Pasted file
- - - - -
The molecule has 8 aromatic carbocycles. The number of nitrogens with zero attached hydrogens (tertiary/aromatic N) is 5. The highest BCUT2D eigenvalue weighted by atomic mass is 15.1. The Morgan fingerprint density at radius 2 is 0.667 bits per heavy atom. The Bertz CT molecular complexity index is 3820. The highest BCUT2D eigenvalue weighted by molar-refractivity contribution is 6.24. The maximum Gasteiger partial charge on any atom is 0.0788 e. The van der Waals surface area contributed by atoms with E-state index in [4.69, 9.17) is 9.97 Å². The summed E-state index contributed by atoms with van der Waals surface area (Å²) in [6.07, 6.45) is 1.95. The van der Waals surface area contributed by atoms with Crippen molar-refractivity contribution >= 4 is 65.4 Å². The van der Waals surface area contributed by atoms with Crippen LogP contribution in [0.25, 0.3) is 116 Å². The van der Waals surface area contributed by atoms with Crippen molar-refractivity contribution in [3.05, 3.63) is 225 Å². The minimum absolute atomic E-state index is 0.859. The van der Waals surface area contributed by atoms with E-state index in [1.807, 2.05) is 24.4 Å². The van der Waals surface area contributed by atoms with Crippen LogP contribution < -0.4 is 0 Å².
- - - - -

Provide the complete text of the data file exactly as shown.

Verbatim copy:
The molecule has 8 aromatic carbocycles. The number of nitrogens with zero attached hydrogens (tertiary/aromatic N) is 5. The highest BCUT2D eigenvalue weighted by atomic mass is 15.1. The Morgan fingerprint density at radius 2 is 0.667 bits per heavy atom. The Bertz CT molecular complexity index is 3820. The highest BCUT2D eigenvalue weighted by molar-refractivity contribution is 6.24. The maximum Gasteiger partial charge on any atom is 0.0788 e. The van der Waals surface area contributed by atoms with E-state index in [4.69, 9.17) is 9.97 Å². The summed E-state index contributed by atoms with van der Waals surface area (Å²) in [6.07, 6.45) is 1.95. The van der Waals surface area contributed by atoms with Crippen molar-refractivity contribution >= 4 is 65.4 Å². The van der Waals surface area contributed by atoms with Crippen LogP contribution in [0.25, 0.3) is 116 Å². The van der Waals surface area contributed by atoms with Crippen molar-refractivity contribution in [3.05, 3.63) is 225 Å². The minimum absolute atomic E-state index is 0.859. The van der Waals surface area contributed by atoms with E-state index in [1.807, 2.05) is 24.4 Å². The van der Waals surface area contributed by atoms with Crippen LogP contribution < -0.4 is 0 Å².